We have previously reported AUCs for discriminating T2D patients and controls 87.1 ± 6.3%. Here the result was more modest at 76.7 ± 8.8 for classification of severity by ETDRScen (Fig. 3 Sev1). In both cases this was for persons with two normal appearing eyes. Classification by eye, where a fellow eye could be worse, produced AUCs about 2% higher. Aside from our mfPOP studies of diabetic eye disease [17,18,19], other functional measures indicate that the retinal neuropathy can precede classical diabetic retinopathy [28, 31,32,33,34,35]. Here we found mfPOP discriminated patients with and without DR, the Yellow Wide protocol achieving AUCs between 79.0 and 85.9% (Table 5). In a clinical setting with a high prior probability of encountering a patient with retinal damage this level of diagnostic power might be useful to indicate which patients should be treated with Fenofibrate or other interventions.

AUC values in our previous studies [17, 18] were not significantly different to those reported here. In those studies, asymmetry between eyes produced significantly higher AUC values. We did not see that here and have not reported on asymmetries due to lack of space. This might suggest a difference between type 1 and type 2 diabetes eyes. Alternatively, the results might be a property of the particular subject groups.

The effect pupillary autonomic neuropathy is relatively minor because frequently the diagnostic power is carried by the few most deviating points in a field, as we have shown before [17,18,19], and in Fig. 2. Obviously neuropathy of the pupil cannot change the sensitivity or delay of just a few parts of the visual field. Pupil neuropathy would mimic global effects. At the request of a reviewer we examined the correlation between eyes of the regional data. In fact larger and smaller than normal sensitivities or delays can be seen frequently in the same retina [19]. We calculated the correlation between the 1672 to 2200 field points for each of the two eyes. Anatomically equivalent naso-temporal locations in the two eyes were compared. Across the 5 protocols (order as in Table 5) the values for sensitivities were: 0.421, 0.519, 0.476, 0.481, 0.487, and delays: 0.658, 0.487, 0.502, 0.489, 0.498. The low correlations go to illustrate the relative independence of regional values in the two eyes.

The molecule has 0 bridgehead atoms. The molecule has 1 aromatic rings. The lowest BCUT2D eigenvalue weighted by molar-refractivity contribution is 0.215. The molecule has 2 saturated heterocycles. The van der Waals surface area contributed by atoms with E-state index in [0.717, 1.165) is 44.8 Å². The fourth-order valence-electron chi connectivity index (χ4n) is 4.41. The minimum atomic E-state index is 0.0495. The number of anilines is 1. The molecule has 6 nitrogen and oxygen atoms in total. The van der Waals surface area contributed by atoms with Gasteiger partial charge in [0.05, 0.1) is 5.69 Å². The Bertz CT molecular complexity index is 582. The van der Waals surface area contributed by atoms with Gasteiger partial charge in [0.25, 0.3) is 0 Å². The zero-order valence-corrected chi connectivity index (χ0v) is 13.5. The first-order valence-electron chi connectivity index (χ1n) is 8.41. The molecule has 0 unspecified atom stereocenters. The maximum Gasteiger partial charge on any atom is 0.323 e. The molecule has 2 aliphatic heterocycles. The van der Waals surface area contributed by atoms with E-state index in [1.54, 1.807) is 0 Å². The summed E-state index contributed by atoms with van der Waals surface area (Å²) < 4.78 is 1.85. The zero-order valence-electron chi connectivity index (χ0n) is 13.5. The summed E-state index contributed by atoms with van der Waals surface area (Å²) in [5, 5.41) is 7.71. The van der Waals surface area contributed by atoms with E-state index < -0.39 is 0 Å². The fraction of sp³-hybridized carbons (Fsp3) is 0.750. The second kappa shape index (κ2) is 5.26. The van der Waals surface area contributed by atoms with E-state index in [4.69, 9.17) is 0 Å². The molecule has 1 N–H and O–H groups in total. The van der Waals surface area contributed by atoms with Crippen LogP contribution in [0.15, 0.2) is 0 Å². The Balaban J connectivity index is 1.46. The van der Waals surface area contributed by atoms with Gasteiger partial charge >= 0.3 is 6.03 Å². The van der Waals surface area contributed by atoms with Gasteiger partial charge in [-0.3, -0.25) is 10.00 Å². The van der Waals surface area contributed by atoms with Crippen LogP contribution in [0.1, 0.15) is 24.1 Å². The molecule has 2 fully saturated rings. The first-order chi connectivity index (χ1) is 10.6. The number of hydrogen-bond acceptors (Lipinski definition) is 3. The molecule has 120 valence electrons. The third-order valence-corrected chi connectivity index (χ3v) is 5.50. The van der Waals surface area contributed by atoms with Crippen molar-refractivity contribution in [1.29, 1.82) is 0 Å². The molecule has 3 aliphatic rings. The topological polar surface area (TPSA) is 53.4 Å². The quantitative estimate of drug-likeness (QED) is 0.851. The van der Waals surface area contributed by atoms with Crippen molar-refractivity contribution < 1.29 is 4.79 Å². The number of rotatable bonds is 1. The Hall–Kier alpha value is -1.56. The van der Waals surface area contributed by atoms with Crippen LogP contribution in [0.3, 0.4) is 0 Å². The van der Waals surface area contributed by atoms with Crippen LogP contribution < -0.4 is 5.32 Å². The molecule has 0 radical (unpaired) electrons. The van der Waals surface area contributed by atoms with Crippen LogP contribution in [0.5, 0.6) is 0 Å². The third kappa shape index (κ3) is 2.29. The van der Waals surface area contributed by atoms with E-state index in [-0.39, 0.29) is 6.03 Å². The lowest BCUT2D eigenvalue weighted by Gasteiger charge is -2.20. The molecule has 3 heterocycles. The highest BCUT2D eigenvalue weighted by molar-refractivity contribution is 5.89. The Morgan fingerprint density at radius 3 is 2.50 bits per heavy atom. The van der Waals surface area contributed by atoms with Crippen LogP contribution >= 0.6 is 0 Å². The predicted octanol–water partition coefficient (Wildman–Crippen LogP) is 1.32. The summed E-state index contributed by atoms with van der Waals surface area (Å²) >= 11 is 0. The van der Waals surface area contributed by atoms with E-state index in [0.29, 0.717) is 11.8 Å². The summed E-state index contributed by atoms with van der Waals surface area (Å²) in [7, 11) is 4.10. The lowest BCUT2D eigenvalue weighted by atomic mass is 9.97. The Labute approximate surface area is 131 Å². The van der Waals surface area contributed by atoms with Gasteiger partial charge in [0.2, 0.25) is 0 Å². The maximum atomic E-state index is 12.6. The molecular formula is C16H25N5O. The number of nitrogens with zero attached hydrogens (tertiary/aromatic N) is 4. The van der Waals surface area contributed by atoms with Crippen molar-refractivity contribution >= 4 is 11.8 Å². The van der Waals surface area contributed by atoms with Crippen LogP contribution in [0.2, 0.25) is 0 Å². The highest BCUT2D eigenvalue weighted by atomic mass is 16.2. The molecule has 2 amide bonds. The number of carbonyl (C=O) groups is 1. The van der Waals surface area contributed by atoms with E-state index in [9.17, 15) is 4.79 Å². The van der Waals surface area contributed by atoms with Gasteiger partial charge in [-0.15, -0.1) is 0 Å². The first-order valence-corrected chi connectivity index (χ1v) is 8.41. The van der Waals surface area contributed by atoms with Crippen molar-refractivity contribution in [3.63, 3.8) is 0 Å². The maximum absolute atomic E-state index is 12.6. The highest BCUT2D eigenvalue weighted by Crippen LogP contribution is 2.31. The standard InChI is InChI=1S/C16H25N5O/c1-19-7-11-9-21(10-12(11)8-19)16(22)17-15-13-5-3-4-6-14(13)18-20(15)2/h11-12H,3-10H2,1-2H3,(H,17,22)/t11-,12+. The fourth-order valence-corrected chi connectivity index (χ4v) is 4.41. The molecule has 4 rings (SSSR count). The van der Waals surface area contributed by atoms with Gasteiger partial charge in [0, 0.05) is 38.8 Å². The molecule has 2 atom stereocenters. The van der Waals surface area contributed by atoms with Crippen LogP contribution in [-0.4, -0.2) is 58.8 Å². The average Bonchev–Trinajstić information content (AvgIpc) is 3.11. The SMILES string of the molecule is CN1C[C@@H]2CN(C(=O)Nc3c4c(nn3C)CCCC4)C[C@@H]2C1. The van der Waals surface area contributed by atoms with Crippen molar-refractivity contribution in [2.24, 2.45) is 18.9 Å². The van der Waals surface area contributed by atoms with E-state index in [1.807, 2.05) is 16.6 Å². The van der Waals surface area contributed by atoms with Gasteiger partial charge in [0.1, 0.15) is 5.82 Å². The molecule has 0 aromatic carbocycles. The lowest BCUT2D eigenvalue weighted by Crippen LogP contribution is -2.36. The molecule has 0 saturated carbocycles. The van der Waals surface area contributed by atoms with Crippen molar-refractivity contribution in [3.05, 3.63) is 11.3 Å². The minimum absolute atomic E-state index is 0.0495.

The blue stimulus was among the worst performing. Much work on pupillography has focused on blue stimuli with flash durations around a second (reviewed, [29, 30]). This is because things like the steady-state diameter of the pupils are driven by the very slow melanopsin driven responses of special retinal ganglion cells. We have created slow mfPOP designed to drive these cells [29, 30]. Like the faster blue stimuli used here they had lower diagnostic power than yellow stimuli. We have shown that transient blue-containing mfPOP stimuli like those used here, are more affected by changes in visual attention than yellow stimuli [36]. Blue stimuli are also more likely to be affected by lens brunescence and light scattering.

Although the results here were promising we have recently introduced a new mfPOP stimulus variant called clustered-volleys that outperforms stimuli like those used here. The first demonstration was in early macular degeneration [37]. Another report on 6 studies of 96 normal subjects showed that the signal to noise ratios for the clustered-volleys method was between 35 and 57% larger than methods like those here (p < 0.001 in 5/6 studies) (Carle et al. Clustered volleys stimulus presentation for multifocal pupil perimetry, In revision). Using those stimuli we have compared mfPOP with structural data from optical coherence tomography and macular perimetry in T2D patients with and without mild macular oedema [19], and have shown that mfPOP functional change over time correlates well with structural change (Sabeti et al. Objective Perimetry identifies functional progression and recovery in mild diabetic macular oedema, In revision).